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Egress for Passengers

 

For Passengers Ears Only

 

Today is passenger awareness day for all who fly right seat with out a care in the world.

Any licensed pilot will tell you it takes a great amount of time and dedication to complete both the ground school and flight testing which enables them to be the captain.

From the time a person decides to take flight training thru completion there is a barrage of studying testing and hurdle hopping to prove the individual is capable and competent to hold a pilots licence.

The candidate is subjected to in flight emergencies and challenges under a variety of situations, making sure there is a though understanding of what to do if something goes wrong.

Once this phase has passed many continue for years with out re- visiting the POH

(Pilots Operating Hand book). To refresh their memory on how to handle engine failures and other unscheduled conditions which may arise in flight why not put the person at the controls to the test.

Remember one thing about flying any aircraft your suspended by thin air at great speeds with out any brakes and before long guaranteed to be returning to mother earth.

This being said why is it so important frequent flyers of the aviators club be informed of what exactly to think about when going flying?

Why because you are directly involved in all events which take place on any particular flight, and if you think nothing ever goes wrong simply read over to the aircraft accidents well documented by the FAA.

Unfortunately even with high standards in flight training and maintenance, there are still many variables which attribute to damaged aircraft and injuries all over the world on a daily basis.

So what can you do as a passenger to aid in the safe uneventful return of each flight as you have in the past, and expect to in the future?

Firstly, be a part of the flight crew from the point of helping organize the equipment for any flight, and to keeping the captain honest in their duties by the occasional quiz.

When planning a trip into far off lands, be sure there is a lighter on board and emergency equipment, including bug spray in the summer for the unlikely event you find out the battery is dead late in the day at that wonderful remote lake you have just discovered.

Never ever wear anything which gives buoyancy in flight such as a boater style life jacket or floater coat, especially important for children!

Simple logic for this is if an aircraft does end up inverted in water for any reason ,it will be near impossible for the individual pinned to the ceiling to evacuate and equally difficult to aid in their Egress.

As for life vests, next time you are over open water think about where yours is, and know how to inflate it should your life depend on that knowledge.

Next time you are entering any aircraft look around at things such as door handles and exits, because the time to find out they are foreign objects to you is not during an emergency.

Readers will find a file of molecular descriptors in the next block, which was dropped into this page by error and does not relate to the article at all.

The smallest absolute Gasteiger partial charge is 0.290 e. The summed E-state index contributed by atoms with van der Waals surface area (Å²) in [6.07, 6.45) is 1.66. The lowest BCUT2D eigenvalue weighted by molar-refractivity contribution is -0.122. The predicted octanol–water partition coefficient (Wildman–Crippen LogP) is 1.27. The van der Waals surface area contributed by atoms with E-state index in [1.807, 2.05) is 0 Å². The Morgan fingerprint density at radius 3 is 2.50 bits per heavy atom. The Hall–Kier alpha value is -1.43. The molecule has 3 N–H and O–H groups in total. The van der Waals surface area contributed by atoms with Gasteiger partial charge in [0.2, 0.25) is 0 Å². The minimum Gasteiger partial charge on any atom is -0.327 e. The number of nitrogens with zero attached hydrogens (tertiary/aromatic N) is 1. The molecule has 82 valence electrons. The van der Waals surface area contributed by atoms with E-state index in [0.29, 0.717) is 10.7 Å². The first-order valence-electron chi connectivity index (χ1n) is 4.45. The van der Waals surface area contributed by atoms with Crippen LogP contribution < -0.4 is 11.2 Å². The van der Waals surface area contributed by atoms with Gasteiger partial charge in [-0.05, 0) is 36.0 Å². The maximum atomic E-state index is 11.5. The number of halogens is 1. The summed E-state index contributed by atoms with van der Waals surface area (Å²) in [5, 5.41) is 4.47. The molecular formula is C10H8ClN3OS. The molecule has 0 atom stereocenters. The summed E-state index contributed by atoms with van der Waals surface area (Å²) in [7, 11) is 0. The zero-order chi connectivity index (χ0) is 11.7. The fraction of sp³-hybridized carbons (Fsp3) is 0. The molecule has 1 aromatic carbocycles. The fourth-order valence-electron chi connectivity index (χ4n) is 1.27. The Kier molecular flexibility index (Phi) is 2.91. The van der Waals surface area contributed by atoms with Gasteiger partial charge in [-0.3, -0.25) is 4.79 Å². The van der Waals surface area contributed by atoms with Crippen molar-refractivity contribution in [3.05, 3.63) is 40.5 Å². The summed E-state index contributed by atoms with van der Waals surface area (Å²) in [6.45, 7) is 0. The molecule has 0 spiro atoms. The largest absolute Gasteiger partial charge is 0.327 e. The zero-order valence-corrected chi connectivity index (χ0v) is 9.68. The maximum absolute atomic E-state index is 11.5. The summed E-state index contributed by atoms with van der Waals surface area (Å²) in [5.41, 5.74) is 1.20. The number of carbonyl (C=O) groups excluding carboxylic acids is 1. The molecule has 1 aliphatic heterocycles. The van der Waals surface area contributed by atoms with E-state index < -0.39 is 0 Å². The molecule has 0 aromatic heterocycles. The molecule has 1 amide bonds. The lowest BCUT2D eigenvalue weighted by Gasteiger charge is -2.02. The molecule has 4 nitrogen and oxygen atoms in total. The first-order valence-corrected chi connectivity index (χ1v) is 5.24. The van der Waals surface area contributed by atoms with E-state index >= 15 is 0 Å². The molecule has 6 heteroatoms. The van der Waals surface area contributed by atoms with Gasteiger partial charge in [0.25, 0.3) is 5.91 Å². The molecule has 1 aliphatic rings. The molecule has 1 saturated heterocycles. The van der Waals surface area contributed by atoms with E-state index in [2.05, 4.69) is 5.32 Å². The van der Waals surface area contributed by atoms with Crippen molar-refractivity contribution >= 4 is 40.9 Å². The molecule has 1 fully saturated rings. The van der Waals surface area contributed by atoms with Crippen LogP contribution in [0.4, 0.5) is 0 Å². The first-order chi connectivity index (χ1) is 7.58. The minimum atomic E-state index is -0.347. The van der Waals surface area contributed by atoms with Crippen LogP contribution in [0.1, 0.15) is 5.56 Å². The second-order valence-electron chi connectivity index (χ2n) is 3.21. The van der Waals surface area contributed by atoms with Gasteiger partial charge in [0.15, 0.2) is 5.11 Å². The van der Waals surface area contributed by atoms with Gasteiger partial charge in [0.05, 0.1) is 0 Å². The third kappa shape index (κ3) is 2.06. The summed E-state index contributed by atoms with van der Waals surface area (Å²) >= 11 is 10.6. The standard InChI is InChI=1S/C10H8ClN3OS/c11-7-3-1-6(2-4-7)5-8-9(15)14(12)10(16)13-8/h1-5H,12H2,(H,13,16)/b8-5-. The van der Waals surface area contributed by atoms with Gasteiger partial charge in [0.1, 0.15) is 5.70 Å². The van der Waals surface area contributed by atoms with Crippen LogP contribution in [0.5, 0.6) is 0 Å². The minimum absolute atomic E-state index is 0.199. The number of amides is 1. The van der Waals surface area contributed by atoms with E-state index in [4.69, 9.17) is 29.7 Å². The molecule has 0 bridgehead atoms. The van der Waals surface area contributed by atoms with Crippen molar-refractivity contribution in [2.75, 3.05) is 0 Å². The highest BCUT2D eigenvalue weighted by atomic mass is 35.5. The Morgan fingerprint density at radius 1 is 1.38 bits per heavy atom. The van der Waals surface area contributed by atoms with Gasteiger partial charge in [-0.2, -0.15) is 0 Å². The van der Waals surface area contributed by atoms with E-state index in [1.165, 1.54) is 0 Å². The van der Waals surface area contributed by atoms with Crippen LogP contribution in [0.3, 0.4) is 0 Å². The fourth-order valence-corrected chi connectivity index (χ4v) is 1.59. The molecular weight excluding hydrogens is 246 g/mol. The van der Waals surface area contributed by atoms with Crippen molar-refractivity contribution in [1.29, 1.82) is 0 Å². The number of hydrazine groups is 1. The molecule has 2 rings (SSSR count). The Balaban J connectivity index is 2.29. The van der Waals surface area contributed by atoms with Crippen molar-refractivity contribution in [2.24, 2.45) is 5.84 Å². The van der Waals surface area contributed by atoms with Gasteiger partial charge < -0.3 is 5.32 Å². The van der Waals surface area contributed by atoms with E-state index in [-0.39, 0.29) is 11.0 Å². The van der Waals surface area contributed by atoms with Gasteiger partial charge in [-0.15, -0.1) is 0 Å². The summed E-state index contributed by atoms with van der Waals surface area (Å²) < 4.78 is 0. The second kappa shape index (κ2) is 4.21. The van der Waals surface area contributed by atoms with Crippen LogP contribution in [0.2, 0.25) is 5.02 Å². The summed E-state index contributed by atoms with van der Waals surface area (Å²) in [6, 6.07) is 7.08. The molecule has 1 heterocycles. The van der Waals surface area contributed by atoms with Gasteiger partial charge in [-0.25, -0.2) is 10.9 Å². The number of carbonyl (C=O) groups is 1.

When you wrap the seat belts around your waist and buckle them together take note that they are not built by Ford or in any way released by pushing a button on your hip, as is your familiar automobile style belts. Shoulder harnesses in the front seats were designed and tested for forward impacts, wear them at all times without any exceptions.

That includes the person at the controls, as he/she would become a liability instead of the guiding light should you end up in the lake with a sudden stop, and they becoming one with the dash board.

Get information on the brace for impact position, which in simple terms means cross your arms and grasp the shoulder harness at chest level.

This will help to avoid breaking limbs outstretched when impact forces exceed many times your body weight.

Remove glasses and your headset thus avoiding entanglement, followed by unlatching doors at the Captains command which will ensure the exit can not be jammed shut during the sudden stop.

On occasion pull out the aircraft manual stuck way in the back of the glove box, and quiz your captain on emergencies and critical speeds such as engine out descents rates which should be committed to memory.( If this upsets them more the reason to continue)

The last suggestion I have for you is, before long enrol yourself and your fellow flyers in Egress Training. My personal experience in warm pool Egress Training with over 5000 pilots and passengers is, none did well the first few tries in our simulation equipment submerged in warm water and under ideal conditions, that includes pilots who are responsible for their passengers

 

 

 

             

 

     

 

 

 

 

Aviation Egress Systems

Victoria, BC, Canada
Phone: (250) 704-6401
Toll Free: 1-877-463-4824 (GO-DITCH)
Booking Hotline: (250) 704-6403
eMail: info@dunkyou.com

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